In the real world, constant changes are taking place; therefore, assumption investors hold bonds till maturity may not have such high standings. Given the predominance of the assumption the reinvestment rate is the yield. A major validity issue to proclaim is reinvestment risk. Reinvestment risk is fundamentally when investors’ reinvestment rates are not equal to the YTM rates. Are two primary attributes to reinvestment risk taking into account we are discussing bonds solely. First attribute arises from the issue of maturity. A longer maturity period leads to a larger reinvestment risk.
Reason for a larger risk stems from the fact it is difficult to reinvest the interest payments at exactly the YTM rate, over a longer maturity period time means more payments have to be made. If each payment is not exactly equal, at date of maturity a significant difference will have been formed. Second attribute arises from the issue of the size of coupon payment. Providing maturity and YTM remains constant, a higher coupon rate will mean the more dependent the bond’s total return will be on the reinvestment in order to produce the yield to maturity anticipated at time of purchase.
Size of coupon payment has various effects on different bonds. For example, when maturity and yield to maturity are constant, premium bonds are subject to greater dependency on the interest-on-interest coupons than bonds selling at par. In addition, discount bonds are even less dependent on the interest-on-interest components than bonds selling at par. While discussing the various bonds, it is worth noting that zero-coupon bonds have zero reinvestment risk because yield earned on this type of bond held to maturity is equal to the promise yield to maturity (ignoring the annual income tax bite).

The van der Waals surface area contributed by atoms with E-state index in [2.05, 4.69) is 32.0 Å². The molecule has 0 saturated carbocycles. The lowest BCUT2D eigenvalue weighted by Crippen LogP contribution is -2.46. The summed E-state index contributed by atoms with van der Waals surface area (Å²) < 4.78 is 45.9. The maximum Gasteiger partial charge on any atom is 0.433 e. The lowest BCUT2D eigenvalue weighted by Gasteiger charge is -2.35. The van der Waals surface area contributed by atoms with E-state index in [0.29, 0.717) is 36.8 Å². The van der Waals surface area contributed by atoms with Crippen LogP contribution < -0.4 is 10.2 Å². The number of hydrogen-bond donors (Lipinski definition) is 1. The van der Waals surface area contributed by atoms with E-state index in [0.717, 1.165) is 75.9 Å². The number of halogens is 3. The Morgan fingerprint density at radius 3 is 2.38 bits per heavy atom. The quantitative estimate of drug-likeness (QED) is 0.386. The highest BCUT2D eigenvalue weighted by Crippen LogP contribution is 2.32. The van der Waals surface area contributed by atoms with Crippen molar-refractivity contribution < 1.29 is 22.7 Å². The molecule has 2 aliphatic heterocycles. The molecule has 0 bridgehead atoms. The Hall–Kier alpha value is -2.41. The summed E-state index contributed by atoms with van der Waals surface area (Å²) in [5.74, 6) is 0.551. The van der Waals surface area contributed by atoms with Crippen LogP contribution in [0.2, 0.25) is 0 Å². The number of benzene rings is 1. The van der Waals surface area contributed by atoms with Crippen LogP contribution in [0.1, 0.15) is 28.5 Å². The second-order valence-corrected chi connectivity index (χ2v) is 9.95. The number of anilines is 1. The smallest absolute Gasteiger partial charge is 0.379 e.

In the real world, it is virtually impossible to reinvest the interest payments at exactly the YTM rate. As the YTM rate is usually accumulated at a lower interest rate before being reinvested. Hence, YTM always overstates the true return. Leading to interest earnings spent instead of reinvested. When interest earnings are spent instead of being reinvested, the return will be lower. It is important to recognise that the interest payments are normally trimmed by a tax bite, making it even more impossible to reinvest the full amount of each payment.
Another fault with YTM as a measure of relative value in bonds is due to the fact that bonds interest payments are usually made twice a year at half coupon rate. Therefore, compounding of the reinvested interest payments come up with higher annualised returns than once a year reinvested payments at the full coupon rate. This fault is why YTM is usually specified in terms of bond-equivalent yield. Deducing YTM slightly plays down the YTM when viewed as the annualised compound rate of return. Once more bring us back to the issue of reinvestment risk.
In conclusion, based upon the arguments put forth, it is fair to say YTM is a measure that only approximates the true return and is not completely accurate. Nevertheless, is a useful measure since it is a quick way to make sketchy comparisons of returns on bonds of different coupons and maturities. Providing assumptions hold true, taxes did not exist, yield curves were flat and interest rates remained constant over the life of the bond, YTM would be a more accurate measure of return. YTM becomes a less accurate measure when yield curve steepens and/or when purchase price deviates further from par value.